Grades for the Detroit Pistons’ trade deadline moves and non-moves

Detroit Pistons forward Jerami Grant (9) receives congratulations from guard Cade Cunningham (2) and guard Hamidou Diallo (6) Credit: Rick Osentoski-USA TODAY Sports
Detroit Pistons forward Jerami Grant (9) receives congratulations from guard Cade Cunningham (2) and guard Hamidou Diallo (6) Credit: Rick Osentoski-USA TODAY Sports /
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Marvin Bagley III, Detroit Pistons
Sacramento Kings forward Marvin Bagley III (35) pushes the ball up the court during the fourth quarter against Detroit Pistons Credit: Ed Szczepanski-USA TODAY Sports /

The Detroit Pistons had a relatively quiet trade deadline, making just one minor move after weeks of speculation and rumors.

It doesn’t appear that the Pistons were really ever close to trading Jerami Grant, as it was hard to find equivalent value for a non-star who is still a very good player on a favorable contract.

Perusing Pistons’ Twitter today, there were a LOT of fans upset by this non-move, and I get it, as Detroit did play better in some areas without Grant, and I do understand the need to have a new shiny thing when your team is the worst in the NBA.

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I also get the impatience, as this team has been awful for three straight seasons, so fans wanted some reason to be hopeful.

We’ll get to the non-trade of Jerami Grant in a minute, but first the grades for the move the Pistons did make.

The Detroit Pistons take a flyer on Marvin Bagley III

One of the worst-kept rumors among Pistons’ fans was that the team was going to land Marvin Bagley III in a trade. The team had already started following him on Twitter (big giveaway), and this is a move that makes a lot of sense for Detroit.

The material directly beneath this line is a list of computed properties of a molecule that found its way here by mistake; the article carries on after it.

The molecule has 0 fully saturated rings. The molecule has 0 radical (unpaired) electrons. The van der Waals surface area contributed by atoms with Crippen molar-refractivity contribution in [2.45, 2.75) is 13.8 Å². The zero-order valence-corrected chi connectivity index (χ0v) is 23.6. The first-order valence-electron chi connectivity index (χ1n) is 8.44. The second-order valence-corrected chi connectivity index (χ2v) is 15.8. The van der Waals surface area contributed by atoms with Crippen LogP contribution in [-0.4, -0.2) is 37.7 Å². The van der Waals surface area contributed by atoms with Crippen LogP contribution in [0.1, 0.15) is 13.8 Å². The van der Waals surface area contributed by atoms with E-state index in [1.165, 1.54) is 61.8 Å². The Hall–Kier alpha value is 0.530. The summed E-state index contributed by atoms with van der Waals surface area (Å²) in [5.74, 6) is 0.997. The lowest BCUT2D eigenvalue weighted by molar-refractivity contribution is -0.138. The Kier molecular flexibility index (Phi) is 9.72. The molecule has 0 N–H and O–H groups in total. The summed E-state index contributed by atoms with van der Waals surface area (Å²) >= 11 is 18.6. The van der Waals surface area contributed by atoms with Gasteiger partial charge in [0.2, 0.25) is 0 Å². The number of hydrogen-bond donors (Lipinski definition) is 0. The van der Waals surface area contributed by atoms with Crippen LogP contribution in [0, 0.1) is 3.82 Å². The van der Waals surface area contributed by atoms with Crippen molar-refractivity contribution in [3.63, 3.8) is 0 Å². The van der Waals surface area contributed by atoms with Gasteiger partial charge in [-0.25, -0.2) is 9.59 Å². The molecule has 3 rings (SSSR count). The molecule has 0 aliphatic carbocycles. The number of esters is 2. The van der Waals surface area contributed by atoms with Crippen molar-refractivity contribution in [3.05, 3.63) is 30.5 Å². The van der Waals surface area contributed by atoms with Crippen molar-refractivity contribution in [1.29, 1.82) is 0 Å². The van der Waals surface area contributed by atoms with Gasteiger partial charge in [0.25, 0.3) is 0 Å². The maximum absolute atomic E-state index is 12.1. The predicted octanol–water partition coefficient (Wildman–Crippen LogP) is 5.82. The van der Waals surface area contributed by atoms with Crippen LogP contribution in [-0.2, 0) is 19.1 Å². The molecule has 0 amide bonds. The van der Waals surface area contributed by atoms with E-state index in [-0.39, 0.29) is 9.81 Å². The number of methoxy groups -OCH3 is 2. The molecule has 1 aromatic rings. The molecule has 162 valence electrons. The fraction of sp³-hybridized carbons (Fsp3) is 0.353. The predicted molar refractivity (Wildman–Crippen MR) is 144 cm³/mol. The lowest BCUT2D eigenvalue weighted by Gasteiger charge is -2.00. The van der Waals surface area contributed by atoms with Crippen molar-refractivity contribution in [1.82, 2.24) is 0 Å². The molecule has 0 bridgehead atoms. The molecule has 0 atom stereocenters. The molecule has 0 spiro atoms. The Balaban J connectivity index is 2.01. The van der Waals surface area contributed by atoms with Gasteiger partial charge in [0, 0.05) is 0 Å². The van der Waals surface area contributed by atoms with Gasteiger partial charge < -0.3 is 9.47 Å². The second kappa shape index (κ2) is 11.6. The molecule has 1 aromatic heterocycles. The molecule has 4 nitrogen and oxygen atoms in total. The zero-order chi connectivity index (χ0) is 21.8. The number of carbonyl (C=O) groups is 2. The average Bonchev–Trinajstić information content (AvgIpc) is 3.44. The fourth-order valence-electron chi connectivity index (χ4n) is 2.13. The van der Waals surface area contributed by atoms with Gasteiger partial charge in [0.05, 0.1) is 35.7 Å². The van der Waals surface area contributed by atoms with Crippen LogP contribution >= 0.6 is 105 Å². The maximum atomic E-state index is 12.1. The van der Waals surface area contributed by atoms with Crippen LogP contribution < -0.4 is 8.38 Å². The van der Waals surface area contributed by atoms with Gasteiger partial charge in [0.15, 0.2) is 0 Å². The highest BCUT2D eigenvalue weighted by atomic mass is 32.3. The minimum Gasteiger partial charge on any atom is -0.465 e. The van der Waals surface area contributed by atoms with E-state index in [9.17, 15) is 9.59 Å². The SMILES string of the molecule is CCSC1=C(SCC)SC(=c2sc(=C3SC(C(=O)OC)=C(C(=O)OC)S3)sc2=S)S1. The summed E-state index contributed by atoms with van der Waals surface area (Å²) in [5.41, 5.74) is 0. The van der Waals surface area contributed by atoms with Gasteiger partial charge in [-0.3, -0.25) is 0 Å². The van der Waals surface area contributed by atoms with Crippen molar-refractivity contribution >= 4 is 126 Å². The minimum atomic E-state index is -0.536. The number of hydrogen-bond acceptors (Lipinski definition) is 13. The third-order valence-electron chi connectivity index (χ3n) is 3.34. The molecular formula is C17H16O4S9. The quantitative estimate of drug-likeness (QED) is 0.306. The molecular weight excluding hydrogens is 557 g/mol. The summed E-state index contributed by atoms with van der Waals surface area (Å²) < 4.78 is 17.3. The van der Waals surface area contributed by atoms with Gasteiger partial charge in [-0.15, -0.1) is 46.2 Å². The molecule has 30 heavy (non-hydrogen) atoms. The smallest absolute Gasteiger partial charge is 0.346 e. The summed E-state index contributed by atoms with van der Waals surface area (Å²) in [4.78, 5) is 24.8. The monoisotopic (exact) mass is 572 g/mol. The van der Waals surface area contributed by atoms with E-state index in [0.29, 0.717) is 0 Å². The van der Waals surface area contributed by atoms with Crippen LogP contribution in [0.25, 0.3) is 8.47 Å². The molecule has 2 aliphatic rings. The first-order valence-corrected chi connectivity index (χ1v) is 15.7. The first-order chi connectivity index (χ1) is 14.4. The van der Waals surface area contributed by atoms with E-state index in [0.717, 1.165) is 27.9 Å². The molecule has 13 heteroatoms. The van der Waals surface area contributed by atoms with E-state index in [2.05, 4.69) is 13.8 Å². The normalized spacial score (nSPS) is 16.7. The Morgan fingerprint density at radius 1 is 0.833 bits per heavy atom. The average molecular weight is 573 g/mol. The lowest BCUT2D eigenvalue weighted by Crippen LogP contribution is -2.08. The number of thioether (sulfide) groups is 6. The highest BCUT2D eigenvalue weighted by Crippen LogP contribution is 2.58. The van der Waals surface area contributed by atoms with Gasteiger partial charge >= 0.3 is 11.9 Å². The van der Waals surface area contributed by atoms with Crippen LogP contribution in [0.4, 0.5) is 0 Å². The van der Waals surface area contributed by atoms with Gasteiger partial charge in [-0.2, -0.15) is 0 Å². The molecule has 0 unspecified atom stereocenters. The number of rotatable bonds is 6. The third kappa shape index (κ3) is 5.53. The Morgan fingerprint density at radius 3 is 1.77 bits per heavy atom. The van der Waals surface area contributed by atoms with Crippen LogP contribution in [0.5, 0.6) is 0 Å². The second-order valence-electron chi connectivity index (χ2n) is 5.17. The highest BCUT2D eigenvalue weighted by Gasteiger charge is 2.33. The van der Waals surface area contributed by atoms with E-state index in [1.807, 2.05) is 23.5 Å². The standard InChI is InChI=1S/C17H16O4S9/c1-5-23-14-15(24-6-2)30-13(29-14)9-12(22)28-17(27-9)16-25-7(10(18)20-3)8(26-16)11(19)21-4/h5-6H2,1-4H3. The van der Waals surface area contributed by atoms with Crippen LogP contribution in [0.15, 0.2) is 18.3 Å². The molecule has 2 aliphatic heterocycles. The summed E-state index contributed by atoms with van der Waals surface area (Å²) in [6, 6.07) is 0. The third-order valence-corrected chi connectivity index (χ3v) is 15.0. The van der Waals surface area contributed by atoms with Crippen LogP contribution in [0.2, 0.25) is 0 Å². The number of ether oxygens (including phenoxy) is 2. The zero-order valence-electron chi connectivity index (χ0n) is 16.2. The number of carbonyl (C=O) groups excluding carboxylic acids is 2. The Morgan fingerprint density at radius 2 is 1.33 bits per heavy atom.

The Pistons gave up Josh Jackson (who is hurt and on an expiring contract), big man Trey Lyles (who is frustrating to watch but was competent) and two second-round picks to acquire Bagley III.

This trade cost the Pistons little, as neither Jackson nor Lyles were part of the long-term plans and second-round picks come and go and are easy to replace.

Bagley III was the second pick in the 2018 NBA Draft and is still just 22-years-old, so he’s worth taking a chance on in exchange for nothing, especially for a team that lacks size and talent in the front court.

Bagley showed his potential in his rookie season, averaging just under 15 points to go with 7.6 rebounds and a block per game.

But consistent injuries and clashes with coaches kept him from developing any further and he has regressed this season, watching his productivity go down with his minutes.

There are some concerns about attitude (having a respected veteran coach should help) and his helicopter-parent father (fun follow on Twitter btw), but the talent is there if it can be harnessed.

The Pistons might be able to sign him for a low-ball deal if things go well in the final part of the season, so it is really all positive from a Detroit perspective.

I am not a big fan of Bagley III but it totally makes sense and is a low risk-high reward trade for the Detroit Pistons. If it works out, great, if not, it cost them nothing. This is exactly the type of trade a team that needs to find creative ways to get talent should make.

Grade: A-